Step 6: Check Out the Tattoo Shop

The internet is a great tool for initial research, but to make sure your chosen tattoo shops live up to their online reputations, you need to see them for yourself. If they allow it, you can walk in, but otherwise, call to tell them you’re interested in working with them and want to schedule an appointment to see the shop. Your primary concern at this stage should be the shop’s overall cleanliness. Check that the floors, walls, and work surfaces are clean and that the workspaces are neat and organized. If they aren’t keeping up with basic cleanliness, they might not be practicing safe and hygienic tattooing either.

Step 7: Examine the Tattoo Equipment

If you can, try to check out their tattooing equipment and procedures as well. Ask the shop manager if they have an autoclave and if they can show you the results of their most recent spore test. If they don’t have an autoclave, they should be using single-use disposable equipment only. Be sure that there are sharps containers available for artists to dispose of used needles. If there’s tattooing happening while you’re there, check to ensure the artists are wearing gloves and practicing good station hygiene at all times. That includes using the correct surface and skin prep procedures and using barrier film to cover all the surfaces and equipment they and the client touch during the course of the procedure.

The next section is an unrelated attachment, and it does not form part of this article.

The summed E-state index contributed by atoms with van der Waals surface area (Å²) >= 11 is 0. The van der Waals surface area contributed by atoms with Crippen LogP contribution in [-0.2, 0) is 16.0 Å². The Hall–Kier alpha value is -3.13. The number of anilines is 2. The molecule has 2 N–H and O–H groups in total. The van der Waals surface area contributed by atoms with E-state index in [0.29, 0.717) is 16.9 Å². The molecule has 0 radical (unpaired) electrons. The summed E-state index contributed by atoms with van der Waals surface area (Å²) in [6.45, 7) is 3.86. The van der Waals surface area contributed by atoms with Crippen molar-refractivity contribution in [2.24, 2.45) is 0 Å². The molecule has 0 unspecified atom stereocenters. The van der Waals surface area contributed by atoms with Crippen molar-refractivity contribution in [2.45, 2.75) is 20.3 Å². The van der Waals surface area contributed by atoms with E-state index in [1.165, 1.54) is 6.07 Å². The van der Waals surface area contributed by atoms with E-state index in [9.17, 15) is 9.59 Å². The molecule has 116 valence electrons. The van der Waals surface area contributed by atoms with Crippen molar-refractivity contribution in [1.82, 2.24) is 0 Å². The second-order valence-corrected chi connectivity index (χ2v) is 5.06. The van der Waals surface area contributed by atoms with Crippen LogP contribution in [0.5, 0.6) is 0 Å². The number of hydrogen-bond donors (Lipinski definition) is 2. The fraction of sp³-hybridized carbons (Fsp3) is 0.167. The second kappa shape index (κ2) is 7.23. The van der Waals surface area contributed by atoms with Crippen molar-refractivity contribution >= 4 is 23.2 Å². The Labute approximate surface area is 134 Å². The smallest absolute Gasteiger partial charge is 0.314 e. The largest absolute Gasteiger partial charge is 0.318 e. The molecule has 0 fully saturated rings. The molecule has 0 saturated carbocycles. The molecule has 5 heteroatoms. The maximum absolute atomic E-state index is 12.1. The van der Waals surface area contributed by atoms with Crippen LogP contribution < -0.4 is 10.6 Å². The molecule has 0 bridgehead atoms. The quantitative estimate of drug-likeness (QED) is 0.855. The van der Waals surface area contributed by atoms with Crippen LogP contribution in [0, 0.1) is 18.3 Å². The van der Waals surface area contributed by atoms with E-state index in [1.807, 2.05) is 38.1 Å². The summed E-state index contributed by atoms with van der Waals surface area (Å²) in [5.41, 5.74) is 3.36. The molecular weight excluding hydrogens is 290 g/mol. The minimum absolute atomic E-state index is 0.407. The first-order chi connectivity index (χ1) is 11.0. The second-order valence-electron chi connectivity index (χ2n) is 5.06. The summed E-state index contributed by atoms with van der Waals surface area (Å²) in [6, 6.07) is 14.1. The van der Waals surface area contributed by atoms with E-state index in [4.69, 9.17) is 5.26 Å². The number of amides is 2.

Step 8: Set Up a Consultation

When you find the artist that you like, set up a consultation to talk to them in detail about your tattoo idea. Make sure you bring any photos, mock-ups, or examples you have so that they can reference them while drawing up your custom tattoo. The goal of the consultation should be to ensure that you’re both on the same page. At the consultation, the artist will also provide a price quote and ask for a deposit to reserve your appointment and begin working on your design. Some artists price based on size, and some charge by the hour.  In either case, your deposit will be credited toward the final cost of your tattoo, but keep in mind that large tattoos may require multiple sessions to complete.